KUALA LUMPUR: Malaysian universities are not producing the kind of graduates necessary to propel it towards high-income nation status, and choices of leadership in these universities may be one of the reasons why, say economists.
Harvard economist Professor Dwight H Perkins pointed out that presidencies of Malaysian universities are picked by the government on the basis of either political or ethnic criteria, calling instead for appointments to be driven by meritocracy.
Although there was equality practised within the administration, faculties and selection of the student body, it excluded a substantial portion of the population, he said at the third seminar of the Jeffrey Cheah Institute-Malaysian Economic Association (JCI-MEA) Economic Seminar Series.
“A lot of the privileges are going towards people who are already privileged, and that, I think, is part of the reason why universities aren’t producing graduates needed to create a high-income economy,” Perkins said at the seminar entitled “Policy Imperatives to Drive Future Growth”.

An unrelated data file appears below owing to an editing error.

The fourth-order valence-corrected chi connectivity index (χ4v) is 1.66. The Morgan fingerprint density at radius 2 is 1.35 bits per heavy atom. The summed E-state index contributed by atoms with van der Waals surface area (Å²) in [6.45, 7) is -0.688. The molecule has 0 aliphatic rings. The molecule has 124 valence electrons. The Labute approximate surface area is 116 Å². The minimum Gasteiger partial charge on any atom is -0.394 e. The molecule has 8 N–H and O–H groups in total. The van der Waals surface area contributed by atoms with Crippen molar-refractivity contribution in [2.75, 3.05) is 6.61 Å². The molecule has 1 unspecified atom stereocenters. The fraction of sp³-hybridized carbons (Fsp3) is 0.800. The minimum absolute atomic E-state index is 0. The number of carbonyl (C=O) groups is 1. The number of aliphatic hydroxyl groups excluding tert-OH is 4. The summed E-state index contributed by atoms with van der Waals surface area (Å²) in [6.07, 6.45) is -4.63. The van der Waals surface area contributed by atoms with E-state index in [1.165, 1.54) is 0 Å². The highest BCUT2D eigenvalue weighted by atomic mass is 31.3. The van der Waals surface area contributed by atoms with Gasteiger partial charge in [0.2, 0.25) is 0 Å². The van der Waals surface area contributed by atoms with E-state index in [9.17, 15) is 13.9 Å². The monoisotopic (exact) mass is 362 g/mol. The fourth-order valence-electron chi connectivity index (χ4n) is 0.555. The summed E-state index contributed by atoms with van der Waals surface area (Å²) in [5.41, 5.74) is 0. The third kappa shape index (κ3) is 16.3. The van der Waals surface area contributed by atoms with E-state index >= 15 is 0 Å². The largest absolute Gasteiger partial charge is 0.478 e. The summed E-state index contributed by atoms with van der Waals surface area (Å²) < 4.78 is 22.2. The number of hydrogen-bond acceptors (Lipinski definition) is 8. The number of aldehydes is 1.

Although high middle-income status countries must increasingly rely on their own capacity to innovate, Perkins said he did not see any such uplift from Malaysians in research and development, noting that most innovations in the electronics sector had come from foreign companies.
Professor Edmund Terence Gomez, an academic of the economics and administration faculty of University of Malaya, concurred with the need for more meritocratic policies, adding that policies which signalled favouritism or the existence of a glass ceiling were exacerbating the brain drain problem.
Gomez also highlighted that the quality of lecturers and lack of well-funded universities were also hindrances to creating better local academic institutions.
“The massive slash to university funding is a serious problem today. How are we going to build world-class universities without the funds?” he asked during the JCI-MEA session’s panel discussion.
Gomez also rejected the government’s suggestion that universities go into business and “commercialise in a big way”, stressing that is not the role of a university.
Meanwhile, Datuk Dr Tan Tat Wai of Sunway University highlighted the need of teaching subjects in universities that correlate with the needs of local businesses, especially electromechanical engineering, as companies are looking to shift towards automation and lower dependence on foreign labour.
Tan warned that growth is likely to slow quickly if the country’s education system is unable to produce the kind of labour force its industries demand.